Top College Football Teams in Most Need of a Go-To Receiver
Football is the ultimate team sport, so the saying goes. One concurrent idea, though, is that it's not about the X's and O's, but instead the Jimmys and Joes.
X's and O's do make a difference, of course. But talent is crucial.
There is good reason, after all, that a handful of programs—Alabama, Clemson, Georgia, Ohio State and Oklahoma—have largely defined the College Football Playoff era. They've consistently developed star offensive weapons.
And while some exceptions do exist—Michigan in 2021, for example—most offenses for CFP qualifiers have featured a go-to target. Last season, Alabama (Jameson Williams), Cincinnati (Alec Pierce) and Georgia (tight end Brock Bowers) fit the mold.
As the 2022 season approaches, several offenses on top contenders are lacking that standout player.
Top contenders are defined as teams with +9000 national title odds or better on DraftKings, as of July 25.
Late in the 2021 season, Oregon may have found this answer.
Kris Hutson totaled 31 catches for 419 yards and two touchdowns as a second-year freshman, which is decent yet unspectacular. However, he reeled in 18 passes for 239 yards and two scores in the Ducks' last four games.
Is that a breakout waiting to happen?
Oregon will be hoping so, considering the No. 2 returning target is Troy Franklin and his 18 catches.
Miami struck gold in the transfer portal last season, bringing in Charleston Rambo from Oklahoma. He set program records in receptions (79) and yards (1,172), also grabbing a team-high seven touchdowns.
But now, Rambo and Mike Harley—who broke Miami's career record for catches—are in the NFL.
Key'Shawn Smith (33/405/3) and Xavier Restrepo (24/373/2) put up encouraging numbers as complementary pieces, sure. Their challenge, perhaps with tight end Will Mallory (30/347/4), is making the leap to stardom, though.
For both Miami's benefit and quarterback Tyler Van Dyke to remain a top NFL draft prospect, the 'Canes need a legitimate go-to player to emerge.
Texas A&M Aggies
Texas A&M is actually the impetus behind this piece—and that was before Ainias Smith was arrested.
As of this writing, only four programs have shorter odds to win the national title. Texas A&M should have an elite defense, but the offense is full of questions after running back Devon Achane.
Smith is suspended from the team but could be reinstated. If that happens, he's the Aggies' top returning target.
He's posted back-to-back years of 40-plus catches, 500-plus yards and six touchdowns. Solid, but not overwhelming. Behind him, the Aggies have Jalen Preston (17/255/3) and Moose Muhammad III (10/153/4).
There is real potential for a star to rise, but it's not a certainty.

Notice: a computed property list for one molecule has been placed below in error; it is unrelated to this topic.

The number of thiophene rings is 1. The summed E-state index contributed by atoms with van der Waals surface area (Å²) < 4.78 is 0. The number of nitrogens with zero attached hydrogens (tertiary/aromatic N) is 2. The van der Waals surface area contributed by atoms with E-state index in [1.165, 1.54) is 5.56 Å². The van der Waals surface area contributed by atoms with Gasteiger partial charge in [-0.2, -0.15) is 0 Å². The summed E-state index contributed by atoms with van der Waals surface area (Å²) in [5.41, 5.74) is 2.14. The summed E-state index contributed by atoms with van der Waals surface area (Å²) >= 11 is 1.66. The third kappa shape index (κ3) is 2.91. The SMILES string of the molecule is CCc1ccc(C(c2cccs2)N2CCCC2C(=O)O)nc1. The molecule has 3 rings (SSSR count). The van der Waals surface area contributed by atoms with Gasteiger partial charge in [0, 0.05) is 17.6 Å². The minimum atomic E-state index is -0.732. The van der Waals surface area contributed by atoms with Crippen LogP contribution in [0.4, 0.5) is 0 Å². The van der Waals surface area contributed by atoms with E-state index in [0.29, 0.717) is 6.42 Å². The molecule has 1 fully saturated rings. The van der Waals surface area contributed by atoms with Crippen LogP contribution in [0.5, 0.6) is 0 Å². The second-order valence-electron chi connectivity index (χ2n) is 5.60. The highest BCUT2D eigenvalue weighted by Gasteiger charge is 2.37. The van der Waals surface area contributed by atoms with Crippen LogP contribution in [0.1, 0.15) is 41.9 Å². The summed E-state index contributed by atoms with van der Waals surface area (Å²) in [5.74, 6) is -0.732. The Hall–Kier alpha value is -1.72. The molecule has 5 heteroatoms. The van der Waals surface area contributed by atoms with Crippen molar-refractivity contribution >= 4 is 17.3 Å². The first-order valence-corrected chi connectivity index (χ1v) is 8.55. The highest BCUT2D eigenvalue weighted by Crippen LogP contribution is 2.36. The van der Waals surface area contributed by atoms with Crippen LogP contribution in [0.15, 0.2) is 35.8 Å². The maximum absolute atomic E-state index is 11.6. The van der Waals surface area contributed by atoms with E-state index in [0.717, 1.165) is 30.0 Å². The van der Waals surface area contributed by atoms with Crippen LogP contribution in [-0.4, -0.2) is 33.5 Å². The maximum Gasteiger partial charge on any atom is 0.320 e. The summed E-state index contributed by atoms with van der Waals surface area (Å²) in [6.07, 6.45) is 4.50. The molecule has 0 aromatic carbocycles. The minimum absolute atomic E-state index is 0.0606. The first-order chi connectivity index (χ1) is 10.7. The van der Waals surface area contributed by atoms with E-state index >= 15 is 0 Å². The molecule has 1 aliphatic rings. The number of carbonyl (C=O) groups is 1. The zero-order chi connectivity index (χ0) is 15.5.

Despite losing top receiver Jacob Copeland to Maryland, Florida has a couple of encouraging options.
In the last seven outings of 2021, Justin Shorter (41/550/3) had three 90-yard performances and two more 50-yard games. Arizona State transfer Ricky Pearsall (48/580/4) brings a nice bit of production to the offense, too.
Again, though, the need is a higher tier of playmaker—which UF boasted in 2020 with Kyle Pitts and Kadarius Toney.
Shorter and Pearsall are nice players, but that doesn't beat Georgia. Florida needs them to be great players.
Michigan should not be panicking, either.
In 2019 and 2020 combined, Ronnie Bell notched 74 receptions for 1,159 yards and two scores. And after Bell's season-ending ACL injury in 2021, Cornelius Johnson (39/620/3) paced the Big Ten champions in all three receiving stats.
Yes, the best version of Michigan's offense leans on the running game anyway. Still, the blowout Orange Bowl loss to Georgia showed why the Wolverines must have a more dynamic pass-catching group.
Whether it's Bell regaining the spotlight or Johnson surpassing him as the lead target, Michigan is banking on them to carry the receivers in 2022.
Alabama Crimson Tide
Alabama lost wideouts Jameson Williams (79/1,572/15), John Metchie III (96/1,142/8) and Slade Bolden (42/408/3) to the NFL from 2021's SEC-winning roster. So, the Tide hit the transfer portal for replacements.
Jermaine Burton (26/497/5) arrived from Georgia, and Tyler Harrell (18/523/6) headed to Alabama from Louisville.
Burton and Harrell join Ja'Corey Brooks, Traeshon Holden and JoJo Earle in a battle to become Bryce Young's primary weapon. Young, the defending Heisman Trophy winner, threw for 4,872 yards and 47 touchdowns last season.
Even as Burton is the apparent favorite here, Alabama has plenty of candidates who could rise.
Throughout the last decade, Clemson has pumped out NFL receivers and productive college wideouts. That trend hit a screeching halt in 2021.
Justyn Ross (46/514/3) didn't regain his production levels of 2018 or 2019 after returning from a major procedure to his spine. Joe Ngata (23/438/1) and Beaux Collins (31/407/3) were decent, each managing two 100-yard days.
Given the mediocre passing game, it's not a huge coincidence that Clemson's conference title streak ended.
Optimism for a rebound in 2022 is well-founded, but Ngata and Collins—along with potential slot receiver Brannon Spector—need to prove it.
As with Michigan, no reasonable person is arguing that Wisconsin will suddenly have a pass-first philosophy. Running back Braelon Allen will be the foundation of the Badgers offense in 2022.
The pass-catching unit is almost a complete rebuild, though.
Danny Davis (32/478/2), tight end Jake Ferguson (46/450/3) and Kendric Pryor (32/416/3) are gone. Chimere Dike (19/272/1) is the only returning player with 100 career receiving yards, let alone a single 100-yard season for the Badgers.
Fourth-year quarterback Graham Mertz must also improve substantially, but he'll need a boost from Dike or someone else in the receiving corps along the way.
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